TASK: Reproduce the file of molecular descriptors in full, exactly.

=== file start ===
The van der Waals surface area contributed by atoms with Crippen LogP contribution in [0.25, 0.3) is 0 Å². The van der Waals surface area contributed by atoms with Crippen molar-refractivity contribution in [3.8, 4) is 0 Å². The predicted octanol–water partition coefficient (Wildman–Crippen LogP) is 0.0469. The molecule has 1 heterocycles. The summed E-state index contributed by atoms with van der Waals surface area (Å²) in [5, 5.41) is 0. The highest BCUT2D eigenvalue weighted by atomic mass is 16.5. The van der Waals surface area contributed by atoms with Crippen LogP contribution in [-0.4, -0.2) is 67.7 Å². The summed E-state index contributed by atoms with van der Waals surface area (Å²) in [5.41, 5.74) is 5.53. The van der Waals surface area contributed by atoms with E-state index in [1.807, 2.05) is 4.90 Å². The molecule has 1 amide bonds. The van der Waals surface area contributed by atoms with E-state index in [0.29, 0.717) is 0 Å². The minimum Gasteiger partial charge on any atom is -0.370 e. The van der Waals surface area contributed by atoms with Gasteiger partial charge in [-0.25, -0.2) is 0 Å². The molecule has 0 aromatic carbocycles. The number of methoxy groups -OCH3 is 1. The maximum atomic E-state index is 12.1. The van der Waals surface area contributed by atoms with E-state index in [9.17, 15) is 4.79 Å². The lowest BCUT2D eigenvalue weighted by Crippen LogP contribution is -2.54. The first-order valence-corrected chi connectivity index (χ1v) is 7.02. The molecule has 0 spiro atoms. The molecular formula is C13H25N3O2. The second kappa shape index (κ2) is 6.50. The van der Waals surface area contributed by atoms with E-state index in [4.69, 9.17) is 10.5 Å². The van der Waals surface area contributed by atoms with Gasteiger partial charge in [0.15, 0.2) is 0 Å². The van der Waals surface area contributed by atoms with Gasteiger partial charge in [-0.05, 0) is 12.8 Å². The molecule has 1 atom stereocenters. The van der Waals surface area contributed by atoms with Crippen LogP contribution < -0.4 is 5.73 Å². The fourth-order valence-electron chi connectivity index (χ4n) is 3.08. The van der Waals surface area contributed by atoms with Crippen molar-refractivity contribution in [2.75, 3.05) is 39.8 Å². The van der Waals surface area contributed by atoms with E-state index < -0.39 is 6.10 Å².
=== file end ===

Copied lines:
The van der Waals surface area contributed by atoms with Crippen LogP contribution in [0.25, 0.3) is 0 Å². The van der Waals surface area contributed by atoms with Crippen molar-refractivity contribution in [3.8, 4) is 0 Å². The predicted octanol–water partition coefficient (Wildman–Crippen LogP) is 0.0469. The molecule has 1 heterocycles. The summed E-state index contributed by atoms with van der Waals surface area (Å²) in [5, 5.41) is 0. The highest BCUT2D eigenvalue weighted by atomic mass is 16.5. The van der Waals surface area contributed by atoms with Crippen LogP contribution in [-0.4, -0.2) is 67.7 Å². The summed E-state index contributed by atoms with van der Waals surface area (Å²) in [5.41, 5.74) is 5.53. The van der Waals surface area contributed by atoms with E-state index in [1.807, 2.05) is 4.90 Å². The molecule has 1 amide bonds. The van der Waals surface area contributed by atoms with E-state index in [0.29, 0.717) is 0 Å². The minimum Gasteiger partial charge on any atom is -0.370 e. The van der Waals surface area contributed by atoms with Gasteiger partial charge in [-0.25, -0.2) is 0 Å². The molecule has 0 aromatic carbocycles. The number of methoxy groups -OCH3 is 1. The maximum atomic E-state index is 12.1. The van der Waals surface area contributed by atoms with E-state index in [9.17, 15) is 4.79 Å². The lowest BCUT2D eigenvalue weighted by Crippen LogP contribution is -2.54. The first-order valence-corrected chi connectivity index (χ1v) is 7.02. The molecule has 0 spiro atoms. The molecular formula is C13H25N3O2. The second kappa shape index (κ2) is 6.50. The van der Waals surface area contributed by atoms with E-state index in [4.69, 9.17) is 10.5 Å². The van der Waals surface area contributed by atoms with Gasteiger partial charge in [0.15, 0.2) is 0 Å². The van der Waals surface area contributed by atoms with Gasteiger partial charge in [-0.05, 0) is 12.8 Å². The molecule has 1 atom stereocenters. The van der Waals surface area contributed by atoms with Crippen LogP contribution < -0.4 is 5.73 Å². The fourth-order valence-electron chi connectivity index (χ4n) is 3.08. The van der Waals surface area contributed by atoms with Crippen molar-refractivity contribution in [2.75, 3.05) is 39.8 Å². The van der Waals surface area contributed by atoms with E-state index < -0.39 is 6.10 Å².